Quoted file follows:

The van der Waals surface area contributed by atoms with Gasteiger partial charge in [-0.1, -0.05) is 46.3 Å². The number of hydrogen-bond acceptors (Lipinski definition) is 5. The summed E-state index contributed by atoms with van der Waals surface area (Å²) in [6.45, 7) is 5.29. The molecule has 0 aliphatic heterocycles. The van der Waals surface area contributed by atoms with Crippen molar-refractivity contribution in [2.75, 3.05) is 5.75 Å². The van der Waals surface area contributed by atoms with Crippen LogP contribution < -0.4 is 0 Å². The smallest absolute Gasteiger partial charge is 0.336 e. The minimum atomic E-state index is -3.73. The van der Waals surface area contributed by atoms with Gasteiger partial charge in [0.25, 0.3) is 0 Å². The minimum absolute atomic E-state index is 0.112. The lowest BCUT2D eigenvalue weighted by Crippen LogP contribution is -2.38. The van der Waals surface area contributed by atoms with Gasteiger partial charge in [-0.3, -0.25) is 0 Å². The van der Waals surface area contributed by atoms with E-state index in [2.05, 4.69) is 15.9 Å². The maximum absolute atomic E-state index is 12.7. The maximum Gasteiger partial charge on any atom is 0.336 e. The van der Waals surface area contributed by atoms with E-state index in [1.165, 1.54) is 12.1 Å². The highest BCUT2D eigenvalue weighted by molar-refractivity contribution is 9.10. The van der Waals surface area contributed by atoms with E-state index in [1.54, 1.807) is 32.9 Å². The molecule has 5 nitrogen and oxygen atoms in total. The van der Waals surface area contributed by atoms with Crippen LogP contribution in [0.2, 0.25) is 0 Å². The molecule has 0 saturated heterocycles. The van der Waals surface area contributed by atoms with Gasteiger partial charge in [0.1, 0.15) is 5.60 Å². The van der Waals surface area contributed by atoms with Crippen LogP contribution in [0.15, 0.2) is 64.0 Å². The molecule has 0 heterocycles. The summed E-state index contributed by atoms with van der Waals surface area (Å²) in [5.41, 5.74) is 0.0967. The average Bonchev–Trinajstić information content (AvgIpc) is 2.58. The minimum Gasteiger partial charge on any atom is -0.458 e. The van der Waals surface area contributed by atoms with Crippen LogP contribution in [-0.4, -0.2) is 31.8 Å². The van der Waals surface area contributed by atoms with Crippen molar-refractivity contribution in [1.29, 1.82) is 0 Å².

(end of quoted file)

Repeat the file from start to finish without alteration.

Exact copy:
The van der Waals surface area contributed by atoms with Gasteiger partial charge in [-0.1, -0.05) is 46.3 Å². The number of hydrogen-bond acceptors (Lipinski definition) is 5. The summed E-state index contributed by atoms with van der Waals surface area (Å²) in [6.45, 7) is 5.29. The molecule has 0 aliphatic heterocycles. The van der Waals surface area contributed by atoms with Crippen molar-refractivity contribution in [2.75, 3.05) is 5.75 Å². The van der Waals surface area contributed by atoms with Crippen LogP contribution < -0.4 is 0 Å². The smallest absolute Gasteiger partial charge is 0.336 e. The minimum atomic E-state index is -3.73. The van der Waals surface area contributed by atoms with Gasteiger partial charge in [0.25, 0.3) is 0 Å². The minimum absolute atomic E-state index is 0.112. The lowest BCUT2D eigenvalue weighted by Crippen LogP contribution is -2.38. The van der Waals surface area contributed by atoms with Gasteiger partial charge in [-0.3, -0.25) is 0 Å². The van der Waals surface area contributed by atoms with E-state index in [2.05, 4.69) is 15.9 Å². The maximum absolute atomic E-state index is 12.7. The maximum Gasteiger partial charge on any atom is 0.336 e. The van der Waals surface area contributed by atoms with E-state index in [1.165, 1.54) is 12.1 Å². The highest BCUT2D eigenvalue weighted by molar-refractivity contribution is 9.10. The van der Waals surface area contributed by atoms with E-state index in [1.54, 1.807) is 32.9 Å². The molecule has 5 nitrogen and oxygen atoms in total. The van der Waals surface area contributed by atoms with Crippen LogP contribution in [0.2, 0.25) is 0 Å². The molecule has 0 saturated heterocycles. The van der Waals surface area contributed by atoms with Gasteiger partial charge in [0.1, 0.15) is 5.60 Å². The van der Waals surface area contributed by atoms with Crippen LogP contribution in [0.15, 0.2) is 64.0 Å². The molecule has 0 heterocycles. The summed E-state index contributed by atoms with van der Waals surface area (Å²) in [5.41, 5.74) is 0.0967. The average Bonchev–Trinajstić information content (AvgIpc) is 2.58. The minimum Gasteiger partial charge on any atom is -0.458 e. The van der Waals surface area contributed by atoms with Crippen LogP contribution in [-0.4, -0.2) is 31.8 Å². The van der Waals surface area contributed by atoms with Crippen molar-refractivity contribution in [1.29, 1.82) is 0 Å².